• Flood Advisory for Epworth - Click for Details
    Expires: February 28, 2021 @ 8:15am
    PRECAUTIONARY
    Turn around, don't drown when encountering flooded roads. Most flood deaths occur in vehicles. Be especially cautious at night when it is harder to recognize the dangers of flooding.
    LOCATION
    Urban and Small Stream Flood Advisory for... Hamilton County in south central Illinois... White County in southeastern Illinois... Posey County in southwestern Indiana... Spencer County in southwestern Indiana... Vanderburgh County in southwestern Indiana... Warrick County in southwestern Indiana... Daviess County in northwestern Kentucky... Henderson County in northwestern Kentucky... Union County in northwestern Kentucky...
    DURATION
    Until 815 AM CST.
  • Flood Watch for Epworth - Click for Details
    Expires: February 28, 2021 @ 12:00pm
    PRECAUTIONARY
    A Flood Watch means there is a potential for flooding based on current forecasts. You should monitor later forecasts and be alert for possible Flood Warnings. If you live in an area prone to flooding, be prepared to take action should flooding develop. Do not enter or cross flowing water or water of unknown depth, and remember, flood waters are harder to see at night. Never cross a barricaded road.
    LOCATION
    Portions of southern Illinois...southwest Indiana and southeast Missouri, including the following areas, in southern Illinois, Alexander, Franklin, Hamilton, Jackson, Johnson, Pulaski, Saline, Union, White and Williamson. In southwest Indiana, Gibson and Pike. In southeast Missouri, Bollinger, Butler, Cape Girardeau, Carter, Perry MO, Ripley, Scott, Stoddard and Wayne MO.
    DURATION
    Until Noon CST today
    INFO1
    A consistent signal for locally heavy rain is forecast, especially tonight. Storm total average rainfall is forecast to range from one to two inches in the Watch area and, with thunderstorms forecast, localized higher totals are possible. This amount of cumulative rainfall will be falling on recently soaked grounds from melted snowfall, so the ability to soak in all this expected rainfall will be compromised and likely to cause flood issues.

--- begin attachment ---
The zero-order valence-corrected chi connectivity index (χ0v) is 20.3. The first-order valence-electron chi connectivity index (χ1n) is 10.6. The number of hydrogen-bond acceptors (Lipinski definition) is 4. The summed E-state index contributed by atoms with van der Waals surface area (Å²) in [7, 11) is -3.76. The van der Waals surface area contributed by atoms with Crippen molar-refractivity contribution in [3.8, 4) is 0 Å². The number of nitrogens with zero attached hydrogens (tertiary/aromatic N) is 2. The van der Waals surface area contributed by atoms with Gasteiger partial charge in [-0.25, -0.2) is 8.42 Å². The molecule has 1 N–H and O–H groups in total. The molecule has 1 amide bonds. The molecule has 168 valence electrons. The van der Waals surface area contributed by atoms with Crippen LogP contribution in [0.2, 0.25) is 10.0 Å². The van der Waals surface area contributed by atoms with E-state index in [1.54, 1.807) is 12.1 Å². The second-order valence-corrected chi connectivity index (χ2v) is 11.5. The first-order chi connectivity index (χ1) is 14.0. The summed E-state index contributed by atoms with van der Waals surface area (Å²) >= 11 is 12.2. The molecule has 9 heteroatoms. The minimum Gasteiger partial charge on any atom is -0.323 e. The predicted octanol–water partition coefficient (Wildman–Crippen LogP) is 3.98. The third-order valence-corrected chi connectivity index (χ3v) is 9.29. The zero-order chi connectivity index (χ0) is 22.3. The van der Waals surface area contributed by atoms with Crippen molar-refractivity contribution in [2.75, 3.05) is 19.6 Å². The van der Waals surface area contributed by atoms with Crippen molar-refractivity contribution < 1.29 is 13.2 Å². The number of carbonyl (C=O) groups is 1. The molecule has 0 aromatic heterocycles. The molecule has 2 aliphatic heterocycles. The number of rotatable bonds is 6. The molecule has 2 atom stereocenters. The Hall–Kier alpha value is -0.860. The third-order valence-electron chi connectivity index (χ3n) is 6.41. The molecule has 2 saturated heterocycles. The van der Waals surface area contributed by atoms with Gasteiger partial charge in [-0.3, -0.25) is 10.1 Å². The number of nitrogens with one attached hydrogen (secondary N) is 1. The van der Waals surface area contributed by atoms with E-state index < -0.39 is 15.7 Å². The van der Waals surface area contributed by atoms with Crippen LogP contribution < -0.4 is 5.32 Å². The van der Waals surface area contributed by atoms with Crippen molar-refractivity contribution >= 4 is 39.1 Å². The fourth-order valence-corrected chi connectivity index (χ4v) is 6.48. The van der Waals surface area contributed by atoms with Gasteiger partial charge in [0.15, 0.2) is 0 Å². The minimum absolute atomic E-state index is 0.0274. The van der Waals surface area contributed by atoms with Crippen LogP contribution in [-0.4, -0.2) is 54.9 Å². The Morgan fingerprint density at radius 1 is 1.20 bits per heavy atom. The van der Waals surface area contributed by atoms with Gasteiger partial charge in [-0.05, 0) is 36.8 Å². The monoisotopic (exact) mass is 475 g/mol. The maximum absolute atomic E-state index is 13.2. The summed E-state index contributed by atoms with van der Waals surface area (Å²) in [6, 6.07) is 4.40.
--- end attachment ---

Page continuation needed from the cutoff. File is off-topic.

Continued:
Current Weather

Illinois Department on Aging tips for winter weather preparedness

To combat the dangers of extreme winter weather, the Illinois Department on Aging (IDoA) has compiled a list of tips and signs to look out for to avoid serious safety and health complications. The environmental conditions during winter in Illinois pose a health risk to all residents, especially those in the older adult community. Older residents who do not have full mobility or live in isolation should have a plan of action in emergency weather conditions, such as snow storms and extremely cold temperatures. Those living in isolation should also have a contact to check in with during extreme winter weather situations.

IDoA has identified some health problems that can be brought on by severe winter weather:

INFLUENZA

  • The “flu” is a contagious respiratory infection. Symptoms include fever, chills, cough, sore throat, runny nose and soreness and aching in the back, arms and legs.
  • For older persons who have a chronic health problem, the flu can result in serious complications, such as pneumonia.
  • Flu shots are recommended for all persons aged 65 years and older and for those who suffer from chronic health problems, such as heart disease, respiratory problems, renal disease, diabetes, anemia or any disease that weakens the body’s immune system (consult your doctor before getting a flu shot on your own).

    HYPOTHERMIA

  • This is a condition brought on when the body temperature drops to 95 degrees or less.
  • Symptoms include slow or slurred speech, incoherence, memory loss, disorientation, uncontrollable shivering, drowsiness, repeated stumbling and apparent exhaustion.
  • It is recommended that older persons should not set their thermostats below 65 degrees during the winter months.
  • Even mild indoor temperatures of 60- 65 degrees can trigger hypothermia.

FROSTBITE

  • Exposed areas of the face (cheeks, nose, chin and forehead), ears, wrists, hands and feet are most affected by frostbite.
  • Symptoms are loss of feeling and a white or pale appearance to the skin.
  • To treat frostbite, warm the affected part of the body gradually. Wrap the frostbitten area in blankets, sweaters, coats, etc.
  • Caution: Do not rub the affected areas, serious damage to the tissue can occur.

     

    The State of Illinois offers warming centers for all individuals to escape harsh winter cold. Local warming centers can be found at: https://www.illinois.gov/KeepWarm/SitePages/WarmingCenters.aspx

Please visit the IDoA website for more information on winter storm safety preparedness at:https://www.illinois.gov/aging/Documents/winter_storm_preparedness_guidebook.pdf